Shock as Tanzania Acts Against ‘Aliens’
Source: The East African
THE GOVERNMENT crackdown on “aliens” signalled by the declaration of four prominent personalities in Tanzanian politics as “non-citizens” has sent shock waves through the country’s border regions, where thousands of people of foreign origin could face deportation.
Estimates put the number of “aliens” at well over 30,000, most of whom live in Kagera, Kigoma and Rukwa in western Tanzania and Ruvuma and Mtwara in the south, as well as in Dar es Salaam and Zanzibar. Many have intermarried with Tanzanians, and are accepted as citizens by local people.
Refugees have been migrating into Tanzania almost continuously since the first wave that fled ethnic killing in the Central African states of Burundi and Rwanda some 50 years ago. Some of them lives in refugee camps but others intermingled with Tanzanians in villages along the borders.
Asked about the crackdown, the spokesman of the Directorate if Immigration, Mr Herbert Chilambo, told The EastAfrican: “The government is not ready to comment on the issue at the moment.” However, a senior government source in Dar es Salaam confirmed, “This is just the beginning. The crackdown will continue to net all non-citizens and remove those found to be in sensitive civil service positions. We have names that we are following up on,” he added without revealing any.
Meanwhile, Rwandan officials interviewed in Kigali said that whatever steps Tanzania took against people of Rwandan origin, “our policy is to welcome home all Rwandans in the diaspora.” Rwanda is one the major sources of “aliens”: in Tanzania. Some estimates put the number of Rwandans living in the border regions at over 10,000.
The secretary general (permanent secretary) of the Rwandan Ministry of Foreign Affairs, Mr Seth Kamanzi, a former Tanzanian citizen, told The EastAfrican that his government had not been formally informed on the citizenship issue by Tanzania, “but the Rwandan policy is to welcome home all bona fide Rwandans from all over the world.”
Mr Kamanzi, who once worked as a lecturer at the Institute of Finance Management in Dar, said he had read the “shocking story” of the cancellations of the citizenship of four prominent people, two of whom are Rwandans by birth, in the Tanzanian newspapers. There had been no formal communication to Kigali, he said. “I know some of those involved to be people of high standing, people who have served Tanzania for many years owing to its strong Pan-Africanist outlook,” he added.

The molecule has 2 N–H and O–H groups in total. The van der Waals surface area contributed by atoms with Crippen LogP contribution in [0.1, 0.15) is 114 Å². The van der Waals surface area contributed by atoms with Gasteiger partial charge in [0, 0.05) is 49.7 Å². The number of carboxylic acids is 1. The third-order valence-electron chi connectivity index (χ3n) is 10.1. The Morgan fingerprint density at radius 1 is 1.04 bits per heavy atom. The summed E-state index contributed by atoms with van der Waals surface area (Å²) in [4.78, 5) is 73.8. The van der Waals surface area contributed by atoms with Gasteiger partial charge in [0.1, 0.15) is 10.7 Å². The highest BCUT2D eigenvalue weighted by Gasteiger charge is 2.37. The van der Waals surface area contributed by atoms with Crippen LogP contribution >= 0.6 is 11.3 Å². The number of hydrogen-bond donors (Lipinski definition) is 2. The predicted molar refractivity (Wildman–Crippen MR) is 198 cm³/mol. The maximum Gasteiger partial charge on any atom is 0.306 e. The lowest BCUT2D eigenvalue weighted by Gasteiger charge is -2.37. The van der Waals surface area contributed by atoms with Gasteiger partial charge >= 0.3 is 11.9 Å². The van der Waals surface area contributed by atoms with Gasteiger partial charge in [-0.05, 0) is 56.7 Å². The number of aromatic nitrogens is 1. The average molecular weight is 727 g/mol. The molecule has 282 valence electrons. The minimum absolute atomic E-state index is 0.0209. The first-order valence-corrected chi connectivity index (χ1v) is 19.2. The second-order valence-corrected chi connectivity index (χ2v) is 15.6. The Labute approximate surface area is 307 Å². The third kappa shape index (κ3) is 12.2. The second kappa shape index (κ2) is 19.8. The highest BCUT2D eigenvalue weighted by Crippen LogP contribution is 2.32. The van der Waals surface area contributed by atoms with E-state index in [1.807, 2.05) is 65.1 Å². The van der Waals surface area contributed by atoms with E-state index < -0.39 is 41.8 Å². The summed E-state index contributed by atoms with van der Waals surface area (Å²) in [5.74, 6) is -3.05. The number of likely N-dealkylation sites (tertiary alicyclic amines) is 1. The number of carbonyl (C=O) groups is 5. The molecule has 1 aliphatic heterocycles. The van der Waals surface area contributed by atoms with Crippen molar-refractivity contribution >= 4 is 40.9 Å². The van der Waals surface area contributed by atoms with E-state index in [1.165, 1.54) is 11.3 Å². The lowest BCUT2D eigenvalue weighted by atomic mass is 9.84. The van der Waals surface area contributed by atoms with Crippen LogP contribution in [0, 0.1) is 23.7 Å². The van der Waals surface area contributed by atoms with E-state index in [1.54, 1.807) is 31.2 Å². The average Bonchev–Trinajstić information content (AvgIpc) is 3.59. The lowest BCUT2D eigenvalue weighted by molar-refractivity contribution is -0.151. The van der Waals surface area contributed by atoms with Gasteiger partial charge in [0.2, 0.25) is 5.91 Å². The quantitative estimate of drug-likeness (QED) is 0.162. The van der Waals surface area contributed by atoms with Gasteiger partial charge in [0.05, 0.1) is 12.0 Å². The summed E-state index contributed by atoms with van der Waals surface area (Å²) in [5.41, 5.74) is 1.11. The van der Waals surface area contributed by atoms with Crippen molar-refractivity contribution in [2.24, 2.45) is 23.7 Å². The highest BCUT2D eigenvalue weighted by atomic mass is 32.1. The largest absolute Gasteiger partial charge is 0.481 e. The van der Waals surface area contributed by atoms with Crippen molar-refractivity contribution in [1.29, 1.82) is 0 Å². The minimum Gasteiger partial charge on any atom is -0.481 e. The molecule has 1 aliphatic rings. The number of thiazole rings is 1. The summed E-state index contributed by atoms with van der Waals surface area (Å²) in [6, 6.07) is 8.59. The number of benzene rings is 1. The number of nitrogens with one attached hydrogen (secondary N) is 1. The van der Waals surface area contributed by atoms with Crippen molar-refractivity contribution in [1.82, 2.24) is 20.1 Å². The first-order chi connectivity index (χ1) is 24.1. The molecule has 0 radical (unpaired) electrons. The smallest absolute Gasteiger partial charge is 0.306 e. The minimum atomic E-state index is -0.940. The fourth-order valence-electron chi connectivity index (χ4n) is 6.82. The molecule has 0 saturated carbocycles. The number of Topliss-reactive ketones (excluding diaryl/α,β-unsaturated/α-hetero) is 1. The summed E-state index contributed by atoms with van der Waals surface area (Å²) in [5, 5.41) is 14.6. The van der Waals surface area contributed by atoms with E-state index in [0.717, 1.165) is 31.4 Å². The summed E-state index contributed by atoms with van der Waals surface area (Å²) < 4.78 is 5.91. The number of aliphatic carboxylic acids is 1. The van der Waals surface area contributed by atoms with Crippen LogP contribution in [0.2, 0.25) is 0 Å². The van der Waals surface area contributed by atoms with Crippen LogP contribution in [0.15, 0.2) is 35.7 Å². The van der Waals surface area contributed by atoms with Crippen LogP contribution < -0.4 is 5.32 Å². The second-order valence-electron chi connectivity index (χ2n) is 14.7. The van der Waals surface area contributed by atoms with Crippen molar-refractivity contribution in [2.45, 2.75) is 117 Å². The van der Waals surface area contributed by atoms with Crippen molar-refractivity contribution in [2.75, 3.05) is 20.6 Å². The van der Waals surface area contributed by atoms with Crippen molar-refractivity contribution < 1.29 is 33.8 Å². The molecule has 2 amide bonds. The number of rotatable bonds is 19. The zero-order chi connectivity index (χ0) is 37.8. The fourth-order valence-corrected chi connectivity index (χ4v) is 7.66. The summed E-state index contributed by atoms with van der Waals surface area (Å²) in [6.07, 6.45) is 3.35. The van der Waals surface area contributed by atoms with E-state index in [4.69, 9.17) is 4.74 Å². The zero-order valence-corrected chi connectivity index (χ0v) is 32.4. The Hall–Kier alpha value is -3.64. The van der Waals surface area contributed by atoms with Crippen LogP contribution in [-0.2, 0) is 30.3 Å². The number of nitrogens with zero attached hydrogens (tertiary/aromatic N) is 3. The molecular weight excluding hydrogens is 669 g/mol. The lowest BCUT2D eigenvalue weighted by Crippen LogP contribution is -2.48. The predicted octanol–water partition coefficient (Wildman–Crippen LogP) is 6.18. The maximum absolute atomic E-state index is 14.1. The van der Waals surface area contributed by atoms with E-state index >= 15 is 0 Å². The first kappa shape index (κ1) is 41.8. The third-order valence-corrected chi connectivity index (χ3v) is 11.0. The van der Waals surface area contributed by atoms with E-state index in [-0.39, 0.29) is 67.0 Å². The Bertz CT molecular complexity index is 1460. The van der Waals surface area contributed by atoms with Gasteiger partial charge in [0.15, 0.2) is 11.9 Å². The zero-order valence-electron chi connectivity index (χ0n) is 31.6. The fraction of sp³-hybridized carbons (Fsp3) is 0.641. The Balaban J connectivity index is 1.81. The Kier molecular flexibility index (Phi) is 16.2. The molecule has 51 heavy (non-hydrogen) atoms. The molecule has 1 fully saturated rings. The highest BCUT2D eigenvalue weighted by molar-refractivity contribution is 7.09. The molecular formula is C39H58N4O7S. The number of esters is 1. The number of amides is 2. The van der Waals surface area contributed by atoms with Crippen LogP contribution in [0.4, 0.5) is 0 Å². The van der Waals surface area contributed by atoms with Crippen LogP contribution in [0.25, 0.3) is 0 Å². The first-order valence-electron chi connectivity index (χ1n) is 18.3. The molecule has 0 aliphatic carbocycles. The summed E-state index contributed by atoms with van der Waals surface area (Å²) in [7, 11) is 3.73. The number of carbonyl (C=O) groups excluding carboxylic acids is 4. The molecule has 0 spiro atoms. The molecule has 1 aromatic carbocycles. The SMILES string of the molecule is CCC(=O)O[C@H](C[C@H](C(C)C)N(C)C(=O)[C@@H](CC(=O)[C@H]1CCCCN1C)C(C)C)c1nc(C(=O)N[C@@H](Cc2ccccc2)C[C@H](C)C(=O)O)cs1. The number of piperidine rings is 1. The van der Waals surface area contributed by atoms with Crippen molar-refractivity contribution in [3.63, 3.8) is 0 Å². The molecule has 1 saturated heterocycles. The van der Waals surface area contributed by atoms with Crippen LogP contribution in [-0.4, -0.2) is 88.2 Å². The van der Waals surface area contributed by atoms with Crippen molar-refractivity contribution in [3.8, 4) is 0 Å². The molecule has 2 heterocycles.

The government says it has established that a former Tanzania High Commissioner to Nigeria, Mr Timothy Bandora, and a former District Commissioner and member of the Chama cha Mapinduzi (CCM) National Executive Committee, Mr Jenerali Ulimwengu, are Rwandans.
Of the other two, Kagera regional CCM chairman Mr Anatoli Amani is said to be Ugandan and Ms Maudline Castiko, CCM Zanzibar publicity secretary and a NEC member, is apparently a Zambian. All four have been instructed to formally apply for Tanzanian citizenship. Mr Amani has reportedly contested the government order.
Many former Tanzanian citizens like Mr Kamanzi are now prominent persons in Kigali. They include, among others, Dr L. W. Rutayisire, deputy governor of the Central Bank of Rwanda, who lectured at Dar es Salaam University and served on the board of directors of the Bank of Tanzania. Some of Mr Kamanzi’s relatives are still in Tanzania, including his brother, who is employed by the Bank of Tanzania.
The Tanzania Citizenship Act 1995 prohibits dual citizenship, but many Tanzanians are said to hold dual citizenship. Most are Tanzanian/ Rwandans, Tanzanian/ Canadians, and Tanzanian/ British. Observers in Dar es Salaam were last week asking why the government waited so long to eject non-citizens, and how they could rise to sensitive positions in government and ruling party.
With the exception of Rukwa region on the eastern shores of Lake Tanganyika, where it is estimated that some 4,000 Congolese alongside several thousand Rwandese refugees, there are no exact counts for the other border regions outside refugee camps. Large numbers of foreigners are thought to be living in Kigoma and Kagera region in villages and towns on the borders of Burundi and Rwanda. Thousands of Mozambicans who fled the fighting between Frelimo and Portugal in the freedom struggle from the early 1970s live in the southern Tanzania regions of Mtwara and Ruvuma.
Dar es Salaam has been host to foreigners from as far away as Pakistan, Somalia and Sudan, while Zanzibar has historically hosted, unquestioned, people originating in the Comoros islands, known locally as Wangazija. Government officials say most such “aliens” did not bother to formalise their citizenship even when the opportunity arose at independence in 1961, and in the 1990s. The Citizenship Act 1995 also provides for immigrants to regularise their citizenship, but is ignored by most. The descendants of these immigrants attended schools and colleges during Mwalimu Nyerere’s era, went to the National Services – a paramilitary training institution for Tanzanian youths – and were appointed to positions in the army and the civil service, with some being appointed ministers and joining the diplomatic service.
A number of prominent figures in the country have in the past had their citizenship questioned with some of them forced to justify it in courts of law. This has invariably occurred when vying for political office. These include the current Minister for Industries and Trade, Mr Idi Simba and the former Minister for Lands, Mr Arcado Ntagazwa, now MP for Muhambwe in Kigoma region. The current Minister of Education, Mr Joseph Mungai, is of Kenyan origin.